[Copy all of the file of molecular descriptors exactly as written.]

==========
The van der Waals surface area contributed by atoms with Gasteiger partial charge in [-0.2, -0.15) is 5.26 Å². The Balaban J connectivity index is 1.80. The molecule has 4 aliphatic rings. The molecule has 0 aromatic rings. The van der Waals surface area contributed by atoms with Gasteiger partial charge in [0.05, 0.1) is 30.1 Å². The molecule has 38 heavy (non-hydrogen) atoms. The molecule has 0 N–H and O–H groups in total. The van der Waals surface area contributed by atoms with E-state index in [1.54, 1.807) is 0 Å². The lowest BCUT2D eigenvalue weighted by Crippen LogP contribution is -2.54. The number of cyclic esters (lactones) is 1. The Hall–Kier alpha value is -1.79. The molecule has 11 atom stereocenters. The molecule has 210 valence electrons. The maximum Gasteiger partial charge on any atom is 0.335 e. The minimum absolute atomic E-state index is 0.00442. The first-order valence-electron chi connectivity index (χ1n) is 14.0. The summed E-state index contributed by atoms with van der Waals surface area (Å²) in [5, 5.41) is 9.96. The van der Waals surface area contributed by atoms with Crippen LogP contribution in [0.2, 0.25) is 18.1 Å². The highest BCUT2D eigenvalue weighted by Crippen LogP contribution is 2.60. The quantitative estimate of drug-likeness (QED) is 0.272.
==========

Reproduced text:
The van der Waals surface area contributed by atoms with Gasteiger partial charge in [-0.2, -0.15) is 5.26 Å². The Balaban J connectivity index is 1.80. The molecule has 4 aliphatic rings. The molecule has 0 aromatic rings. The van der Waals surface area contributed by atoms with Gasteiger partial charge in [0.05, 0.1) is 30.1 Å². The molecule has 38 heavy (non-hydrogen) atoms. The molecule has 0 N–H and O–H groups in total. The van der Waals surface area contributed by atoms with E-state index in [1.54, 1.807) is 0 Å². The lowest BCUT2D eigenvalue weighted by Crippen LogP contribution is -2.54. The number of cyclic esters (lactones) is 1. The Hall–Kier alpha value is -1.79. The molecule has 11 atom stereocenters. The molecule has 210 valence electrons. The maximum Gasteiger partial charge on any atom is 0.335 e. The minimum absolute atomic E-state index is 0.00442. The first-order valence-electron chi connectivity index (χ1n) is 14.0. The summed E-state index contributed by atoms with van der Waals surface area (Å²) in [5, 5.41) is 9.96. The van der Waals surface area contributed by atoms with Crippen LogP contribution in [0.2, 0.25) is 18.1 Å². The highest BCUT2D eigenvalue weighted by Crippen LogP contribution is 2.60. The quantitative estimate of drug-likeness (QED) is 0.272.